This shows that, for the maximum-phase, unstable case, the cepstral norm is again an interpretable model norm.

### 5.3 Mixed-phase interpretation

Suppose now we have a combination of the previous two types of models, where there is a mixture of stable and unstable poles, and both minimum-phase and maximum-phase zeros. We can express such a system as

 Ymix(z)=b(z)d(z)a(z)c(z)Ud(z), (47)

where and contain all stable zeros, , and poles, , respectively, and and contain the unstable zeros, , and poles .

#### 5.3.1 Cepstral norm

We now have the full expression for the cepstrum coefficients, as written down in Equation (3.2), which we repeat here:

 ch(k)= p∑j=1α|k|j|k|+s∑j=1γ−|k|j|k| (48) − q∑j=1β|k|j|k|−r∑j=1δ−|k|j|k|∀k≠0,

giving rise to the cepstrum norm in Equation (44).

#### 5.3.2 Subspace angles

It is not clear how we can give the cepstral norm an interpretation in terms of subspace angles in this case. Directly calculating angles between rows of the observability matrix spanned by poles or zeros of magnitude larger than 1 and rows spanned by poles or zeros of magnitude smaller than 1, makes the limit in Equation (5.1.2) diverge, and renders us unable to prove the equivalence between the cepstral norm and the subspace angles between observability matrices.

Furthermore, Equation (44) shows us that there is no difference in norm between a system with only one stable pole and a system with only one unstable pole , its inverse. Similarly, given any rational polynomial transfer function, we can invert any number of its stable or unstable poles or any minimum-phase or maximum-phase zeros and we will still get the same value for the norm. This is a direct consequence of the fact that the cepstral norm is based on the power spectrum, which is by definition insensitive to stability of poles and zeros, as can be readily seen from Equation (3.1), where the transfer function is evaluated both in (the complex plane) and (the complex plane inverted over the unit circle). This means that the norm for a stable, minimum-phase model and its unstable, maximum-phase equivalent generated by inverting all poles and zeros, would be equal (and, as we will see in the next subsection, the distance between them would ). For most applications where underlying dynamics are critical, this is not acceptable.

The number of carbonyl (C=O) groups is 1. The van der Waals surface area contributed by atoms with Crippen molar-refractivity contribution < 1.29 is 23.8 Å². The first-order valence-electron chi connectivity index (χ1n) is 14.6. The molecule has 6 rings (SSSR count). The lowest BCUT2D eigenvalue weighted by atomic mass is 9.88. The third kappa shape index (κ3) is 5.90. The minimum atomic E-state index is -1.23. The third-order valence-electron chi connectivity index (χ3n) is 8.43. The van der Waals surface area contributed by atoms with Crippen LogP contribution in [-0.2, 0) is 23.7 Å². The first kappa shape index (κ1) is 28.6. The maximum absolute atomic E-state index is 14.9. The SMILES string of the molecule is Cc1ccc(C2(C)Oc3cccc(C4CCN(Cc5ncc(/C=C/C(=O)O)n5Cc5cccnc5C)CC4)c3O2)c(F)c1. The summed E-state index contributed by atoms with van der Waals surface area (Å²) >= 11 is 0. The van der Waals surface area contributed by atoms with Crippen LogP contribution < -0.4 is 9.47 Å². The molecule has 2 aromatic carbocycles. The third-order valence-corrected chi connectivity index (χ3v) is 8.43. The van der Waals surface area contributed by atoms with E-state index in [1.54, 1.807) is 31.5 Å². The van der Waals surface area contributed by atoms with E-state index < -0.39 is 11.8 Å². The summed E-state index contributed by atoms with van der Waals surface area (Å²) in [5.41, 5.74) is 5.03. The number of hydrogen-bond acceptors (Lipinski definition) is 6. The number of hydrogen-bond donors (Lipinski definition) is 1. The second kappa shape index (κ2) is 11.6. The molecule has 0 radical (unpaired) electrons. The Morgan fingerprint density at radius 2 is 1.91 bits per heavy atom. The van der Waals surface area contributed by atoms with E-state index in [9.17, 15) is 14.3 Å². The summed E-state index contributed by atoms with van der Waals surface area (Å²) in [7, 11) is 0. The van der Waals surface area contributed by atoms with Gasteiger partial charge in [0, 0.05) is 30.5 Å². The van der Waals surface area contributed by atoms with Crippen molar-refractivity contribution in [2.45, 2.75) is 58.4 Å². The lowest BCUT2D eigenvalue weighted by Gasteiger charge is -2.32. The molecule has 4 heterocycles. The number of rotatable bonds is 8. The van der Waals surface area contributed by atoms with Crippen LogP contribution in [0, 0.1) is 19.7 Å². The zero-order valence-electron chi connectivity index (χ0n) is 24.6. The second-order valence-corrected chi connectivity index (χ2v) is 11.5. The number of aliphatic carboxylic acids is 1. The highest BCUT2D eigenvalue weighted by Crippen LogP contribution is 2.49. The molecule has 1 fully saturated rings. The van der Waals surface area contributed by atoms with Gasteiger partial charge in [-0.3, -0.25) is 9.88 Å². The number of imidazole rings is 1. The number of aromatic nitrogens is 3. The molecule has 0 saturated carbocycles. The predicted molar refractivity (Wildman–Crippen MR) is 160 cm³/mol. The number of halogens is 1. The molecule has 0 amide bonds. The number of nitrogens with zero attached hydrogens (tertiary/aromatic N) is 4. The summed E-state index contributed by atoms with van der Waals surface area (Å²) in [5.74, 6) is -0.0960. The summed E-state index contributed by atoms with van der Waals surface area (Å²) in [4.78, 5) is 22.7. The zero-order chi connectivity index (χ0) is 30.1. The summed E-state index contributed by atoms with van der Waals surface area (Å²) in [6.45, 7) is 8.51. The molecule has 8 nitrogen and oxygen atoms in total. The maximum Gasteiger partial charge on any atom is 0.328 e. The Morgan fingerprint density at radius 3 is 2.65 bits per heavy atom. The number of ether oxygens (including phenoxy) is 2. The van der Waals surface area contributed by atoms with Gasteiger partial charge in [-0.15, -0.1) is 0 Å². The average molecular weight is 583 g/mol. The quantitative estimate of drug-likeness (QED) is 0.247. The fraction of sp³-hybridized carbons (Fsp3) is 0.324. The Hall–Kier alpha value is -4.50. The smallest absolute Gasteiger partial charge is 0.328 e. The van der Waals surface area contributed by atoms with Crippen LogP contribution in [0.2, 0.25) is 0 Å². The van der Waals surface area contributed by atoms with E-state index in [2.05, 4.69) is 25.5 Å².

The interpretation of the model norm is thus lacking in this case, and we cannot give any meaningful system theoretical insight to the cepstral distance between signals coming from mixed-phase systems. The distance will therefore not be useful in this case. However, given a set of input-output signals, we do not a priori know the phase-type of the underlying model. In the Section 6, we will provide a data-driven way of assessing this phase-type (and thus the applicability of the cepstral distance), by employing the complex cepstrum.

### 5.4 Relation between norm and distance

The cepstral norm in Equation (5) can be related to the cepstral distance in Equation (3.4). We will show this, to simplify notation, for systems with only one stable pole and no zeros, but this result follows straightforwardly for all three cases considered in the previous subsections.

Given two signals, and , coming from two systems, and with transfer functions

 Hi(z)=11−αiz−1,∀i∈{1,2}, (49)

with . The power cepstra coefficients are then expressed, as in Equation (3.2), as

 (50)

We now look at the cascade of transfer functions . Its power cepstra coefficients are

 chtot(k)=α|k|1|k|−α|k|2|k|,∀k≠0 (51)

which means its cepstral norm is

 ||Htot||2c =||H1H−12||2c (52) =∞∑k=1k(αk1k−αk2k)2. =∞∑k=1k(ch1(k)−ch2(k))2 =dc(y1,y2)2.